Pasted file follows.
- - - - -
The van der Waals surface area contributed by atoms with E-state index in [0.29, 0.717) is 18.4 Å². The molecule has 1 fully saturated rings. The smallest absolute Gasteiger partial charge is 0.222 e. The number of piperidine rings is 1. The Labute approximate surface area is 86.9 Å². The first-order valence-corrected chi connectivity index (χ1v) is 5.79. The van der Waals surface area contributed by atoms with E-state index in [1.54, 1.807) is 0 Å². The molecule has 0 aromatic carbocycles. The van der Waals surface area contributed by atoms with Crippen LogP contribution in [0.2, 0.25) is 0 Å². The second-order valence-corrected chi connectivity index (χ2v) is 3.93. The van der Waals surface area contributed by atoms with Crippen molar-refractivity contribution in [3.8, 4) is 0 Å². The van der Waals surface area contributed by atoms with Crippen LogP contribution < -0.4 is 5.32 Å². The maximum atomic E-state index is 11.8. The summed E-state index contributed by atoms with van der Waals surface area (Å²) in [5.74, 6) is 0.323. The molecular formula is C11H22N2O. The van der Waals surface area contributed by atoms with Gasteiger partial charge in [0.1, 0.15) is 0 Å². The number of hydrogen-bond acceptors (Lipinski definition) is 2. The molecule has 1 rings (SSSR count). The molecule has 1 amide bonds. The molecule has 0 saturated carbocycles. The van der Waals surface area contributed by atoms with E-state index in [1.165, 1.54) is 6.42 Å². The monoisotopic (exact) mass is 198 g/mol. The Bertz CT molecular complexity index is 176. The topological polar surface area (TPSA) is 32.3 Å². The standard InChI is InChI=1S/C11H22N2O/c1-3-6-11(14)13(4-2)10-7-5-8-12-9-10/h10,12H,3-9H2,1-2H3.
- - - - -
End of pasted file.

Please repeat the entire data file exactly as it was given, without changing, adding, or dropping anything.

The van der Waals surface area contributed by atoms with E-state index in [0.29, 0.717) is 18.4 Å². The molecule has 1 fully saturated rings. The smallest absolute Gasteiger partial charge is 0.222 e. The number of piperidine rings is 1. The Labute approximate surface area is 86.9 Å². The first-order valence-corrected chi connectivity index (χ1v) is 5.79. The van der Waals surface area contributed by atoms with E-state index in [1.54, 1.807) is 0 Å². The molecule has 0 aromatic carbocycles. The van der Waals surface area contributed by atoms with Crippen LogP contribution in [0.2, 0.25) is 0 Å². The second-order valence-corrected chi connectivity index (χ2v) is 3.93. The van der Waals surface area contributed by atoms with Crippen molar-refractivity contribution in [3.8, 4) is 0 Å². The van der Waals surface area contributed by atoms with Crippen LogP contribution < -0.4 is 5.32 Å². The maximum atomic E-state index is 11.8. The summed E-state index contributed by atoms with van der Waals surface area (Å²) in [5.74, 6) is 0.323. The molecular formula is C11H22N2O. The van der Waals surface area contributed by atoms with Gasteiger partial charge in [0.1, 0.15) is 0 Å². The number of hydrogen-bond acceptors (Lipinski definition) is 2. The molecule has 1 rings (SSSR count). The molecule has 1 amide bonds. The molecule has 0 saturated carbocycles. The van der Waals surface area contributed by atoms with E-state index in [1.165, 1.54) is 6.42 Å². The monoisotopic (exact) mass is 198 g/mol. The Bertz CT molecular complexity index is 176. The topological polar surface area (TPSA) is 32.3 Å². The standard InChI is InChI=1S/C11H22N2O/c1-3-6-11(14)13(4-2)10-7-5-8-12-9-10/h10,12H,3-9H2,1-2H3.